I woke in a seven Richter hangover a few minutes ago, sweating. In the moments it took to realise it was the weather outside, and not entirely an internal problem, a wave of reassurance broke.  It wasn't like 45°C, as we had in January. This was lovely mellow warmth: exactly what this ridiculous vintage needs. These last days have given us perfect gradual ripening weather, but the  lovely gentle rain of the preceding weeks needed this breezy warm spell to dry things off.

It's almost as if that opening line from Tim Freeland related to 2009, which now seems like a dress rehearsal for this year. Both times, South Australia blistered in record heat which built for days before crossing the border to Victoria, setting it ablaze.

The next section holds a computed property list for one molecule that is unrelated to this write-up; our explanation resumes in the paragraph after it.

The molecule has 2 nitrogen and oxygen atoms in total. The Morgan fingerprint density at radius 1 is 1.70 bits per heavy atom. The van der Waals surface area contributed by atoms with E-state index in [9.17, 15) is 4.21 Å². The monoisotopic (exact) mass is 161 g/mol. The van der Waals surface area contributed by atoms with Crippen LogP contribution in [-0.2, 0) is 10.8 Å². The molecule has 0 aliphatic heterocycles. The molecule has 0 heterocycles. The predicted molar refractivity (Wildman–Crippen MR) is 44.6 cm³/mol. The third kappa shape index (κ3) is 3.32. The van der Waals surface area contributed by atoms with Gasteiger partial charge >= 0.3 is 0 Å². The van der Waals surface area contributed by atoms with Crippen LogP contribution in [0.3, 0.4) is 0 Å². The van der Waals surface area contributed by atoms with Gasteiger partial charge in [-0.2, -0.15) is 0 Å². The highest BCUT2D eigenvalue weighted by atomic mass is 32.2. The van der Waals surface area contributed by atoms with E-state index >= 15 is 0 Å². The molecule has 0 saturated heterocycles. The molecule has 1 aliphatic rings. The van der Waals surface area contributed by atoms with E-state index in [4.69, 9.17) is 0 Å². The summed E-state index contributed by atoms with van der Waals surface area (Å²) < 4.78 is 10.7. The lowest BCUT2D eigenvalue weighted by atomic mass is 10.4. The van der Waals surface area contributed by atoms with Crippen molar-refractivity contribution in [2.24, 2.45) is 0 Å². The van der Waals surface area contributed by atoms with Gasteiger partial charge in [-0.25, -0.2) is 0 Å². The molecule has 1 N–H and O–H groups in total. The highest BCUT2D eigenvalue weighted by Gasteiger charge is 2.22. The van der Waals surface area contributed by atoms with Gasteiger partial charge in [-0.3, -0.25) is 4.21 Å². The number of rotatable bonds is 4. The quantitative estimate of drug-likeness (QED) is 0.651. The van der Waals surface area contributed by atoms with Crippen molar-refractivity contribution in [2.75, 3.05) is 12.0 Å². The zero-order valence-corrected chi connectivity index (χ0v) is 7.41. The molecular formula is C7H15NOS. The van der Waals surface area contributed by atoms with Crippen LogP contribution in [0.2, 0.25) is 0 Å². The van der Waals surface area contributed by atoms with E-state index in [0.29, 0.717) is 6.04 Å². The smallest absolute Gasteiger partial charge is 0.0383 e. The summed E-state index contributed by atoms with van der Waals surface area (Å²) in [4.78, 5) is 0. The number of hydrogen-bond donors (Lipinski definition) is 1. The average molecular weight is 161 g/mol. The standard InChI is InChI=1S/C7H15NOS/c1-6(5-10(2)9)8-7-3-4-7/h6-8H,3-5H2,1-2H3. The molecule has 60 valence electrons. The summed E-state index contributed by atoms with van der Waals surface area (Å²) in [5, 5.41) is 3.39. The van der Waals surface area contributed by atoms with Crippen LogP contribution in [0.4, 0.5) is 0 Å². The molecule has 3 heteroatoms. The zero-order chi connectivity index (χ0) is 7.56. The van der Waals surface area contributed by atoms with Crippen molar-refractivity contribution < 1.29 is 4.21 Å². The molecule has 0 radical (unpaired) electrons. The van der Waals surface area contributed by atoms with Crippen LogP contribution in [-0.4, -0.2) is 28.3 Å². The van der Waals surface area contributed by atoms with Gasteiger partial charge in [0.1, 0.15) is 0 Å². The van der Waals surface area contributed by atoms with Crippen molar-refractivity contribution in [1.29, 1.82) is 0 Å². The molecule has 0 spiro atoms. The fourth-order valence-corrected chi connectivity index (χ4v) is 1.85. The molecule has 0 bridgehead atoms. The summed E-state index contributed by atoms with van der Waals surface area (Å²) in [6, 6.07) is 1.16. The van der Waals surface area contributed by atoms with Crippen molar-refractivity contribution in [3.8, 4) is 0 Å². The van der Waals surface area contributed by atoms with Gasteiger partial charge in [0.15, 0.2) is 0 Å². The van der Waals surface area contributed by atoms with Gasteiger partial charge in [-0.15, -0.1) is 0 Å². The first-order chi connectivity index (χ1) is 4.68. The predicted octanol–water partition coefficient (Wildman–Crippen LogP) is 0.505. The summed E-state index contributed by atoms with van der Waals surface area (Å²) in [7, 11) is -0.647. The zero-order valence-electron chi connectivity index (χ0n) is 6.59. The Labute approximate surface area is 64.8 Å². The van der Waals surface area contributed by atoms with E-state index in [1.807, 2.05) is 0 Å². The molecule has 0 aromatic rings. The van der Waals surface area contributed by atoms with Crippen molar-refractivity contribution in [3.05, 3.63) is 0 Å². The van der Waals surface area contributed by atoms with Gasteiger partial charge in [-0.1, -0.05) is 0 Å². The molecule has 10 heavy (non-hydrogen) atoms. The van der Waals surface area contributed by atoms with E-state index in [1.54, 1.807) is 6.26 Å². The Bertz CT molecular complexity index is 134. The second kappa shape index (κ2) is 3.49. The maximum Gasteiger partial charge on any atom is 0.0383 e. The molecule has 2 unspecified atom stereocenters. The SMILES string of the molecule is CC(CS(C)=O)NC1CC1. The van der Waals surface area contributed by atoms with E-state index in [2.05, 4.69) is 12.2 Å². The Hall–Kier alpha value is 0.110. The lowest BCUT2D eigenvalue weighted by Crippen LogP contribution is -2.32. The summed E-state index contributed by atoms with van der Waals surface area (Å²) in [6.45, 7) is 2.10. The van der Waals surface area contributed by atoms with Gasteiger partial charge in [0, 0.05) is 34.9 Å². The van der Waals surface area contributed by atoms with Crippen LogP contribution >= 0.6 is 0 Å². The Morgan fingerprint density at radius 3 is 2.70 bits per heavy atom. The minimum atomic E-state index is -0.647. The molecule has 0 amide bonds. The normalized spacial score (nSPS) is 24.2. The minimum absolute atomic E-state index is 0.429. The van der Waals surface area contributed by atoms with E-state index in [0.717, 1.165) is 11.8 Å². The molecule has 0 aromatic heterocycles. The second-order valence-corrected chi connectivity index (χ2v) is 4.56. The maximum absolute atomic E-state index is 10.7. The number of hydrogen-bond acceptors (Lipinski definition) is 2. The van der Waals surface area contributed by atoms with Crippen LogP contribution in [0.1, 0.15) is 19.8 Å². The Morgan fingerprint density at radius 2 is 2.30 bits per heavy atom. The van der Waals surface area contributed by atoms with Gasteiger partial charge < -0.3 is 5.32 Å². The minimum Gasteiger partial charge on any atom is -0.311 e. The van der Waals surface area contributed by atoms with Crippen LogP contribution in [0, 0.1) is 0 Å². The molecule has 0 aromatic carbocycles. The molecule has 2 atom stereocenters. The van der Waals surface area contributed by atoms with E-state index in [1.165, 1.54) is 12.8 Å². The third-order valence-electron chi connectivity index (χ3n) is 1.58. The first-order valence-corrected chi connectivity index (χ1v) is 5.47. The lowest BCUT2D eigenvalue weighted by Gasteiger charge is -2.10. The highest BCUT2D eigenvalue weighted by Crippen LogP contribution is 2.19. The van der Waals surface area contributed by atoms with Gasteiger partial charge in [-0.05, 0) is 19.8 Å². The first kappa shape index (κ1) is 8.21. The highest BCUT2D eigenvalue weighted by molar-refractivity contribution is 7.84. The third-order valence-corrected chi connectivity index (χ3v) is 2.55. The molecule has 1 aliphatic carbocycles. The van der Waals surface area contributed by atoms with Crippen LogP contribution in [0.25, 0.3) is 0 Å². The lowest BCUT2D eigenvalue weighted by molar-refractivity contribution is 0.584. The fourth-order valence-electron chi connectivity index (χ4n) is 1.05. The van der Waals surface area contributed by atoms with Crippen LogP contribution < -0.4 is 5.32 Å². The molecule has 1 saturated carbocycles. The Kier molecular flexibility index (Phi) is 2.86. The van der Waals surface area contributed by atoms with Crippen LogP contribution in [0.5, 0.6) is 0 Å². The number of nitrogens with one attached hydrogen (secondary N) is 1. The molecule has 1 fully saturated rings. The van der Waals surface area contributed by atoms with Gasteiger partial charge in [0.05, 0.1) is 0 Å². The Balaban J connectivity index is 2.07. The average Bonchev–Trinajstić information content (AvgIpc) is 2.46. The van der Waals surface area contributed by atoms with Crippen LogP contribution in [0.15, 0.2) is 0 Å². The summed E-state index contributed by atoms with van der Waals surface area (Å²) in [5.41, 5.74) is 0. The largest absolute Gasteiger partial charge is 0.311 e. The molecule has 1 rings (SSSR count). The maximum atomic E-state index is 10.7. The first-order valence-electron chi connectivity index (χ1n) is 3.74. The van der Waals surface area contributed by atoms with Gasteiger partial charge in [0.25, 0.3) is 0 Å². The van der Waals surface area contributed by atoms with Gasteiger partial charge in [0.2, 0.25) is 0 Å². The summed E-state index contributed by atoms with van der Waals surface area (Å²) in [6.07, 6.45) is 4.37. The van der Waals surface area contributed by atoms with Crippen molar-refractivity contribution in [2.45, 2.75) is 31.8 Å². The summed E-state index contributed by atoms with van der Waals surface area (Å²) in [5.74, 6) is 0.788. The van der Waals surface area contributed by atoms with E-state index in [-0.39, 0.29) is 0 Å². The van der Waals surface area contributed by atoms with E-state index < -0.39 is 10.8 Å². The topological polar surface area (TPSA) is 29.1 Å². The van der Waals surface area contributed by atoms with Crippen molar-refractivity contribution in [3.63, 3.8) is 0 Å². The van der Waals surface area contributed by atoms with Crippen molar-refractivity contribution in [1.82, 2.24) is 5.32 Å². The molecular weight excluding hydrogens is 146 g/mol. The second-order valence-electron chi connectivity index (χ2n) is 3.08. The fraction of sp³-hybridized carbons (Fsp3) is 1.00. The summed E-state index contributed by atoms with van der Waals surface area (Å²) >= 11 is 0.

This last January there was one horrid week when my brother's bushy suburb in the hills east of Perth burnt to the ground.  At the same time, another brother in Pinnaroo, 3000 kilometres east of Perth, had scrub fires at three points of the compass, fortunately a respectable horizon away, but very discomfiting nevertheless.  My sister at Kanmantoo, where the hills hit the Mallee, looked out her front door at the smoke of the big Rockleigh fire, and another brother sweated it out preparing for the worst at his place on the southern shoulder of Mount Remarkable in the Flinders Ranges, watching Bangor and Wirrabarra explode around him.

Some homes survived, but many didn't in the bushfire that whipped through the Perth Hills ... photo by Stephen White, whose house luckily survived

There were more fires across the Onkaparinga Gorge from where I live. There was little point in expecting sympathy from my kin - in comparison, the deadly Onkaparinga Hills ignitions were piffling.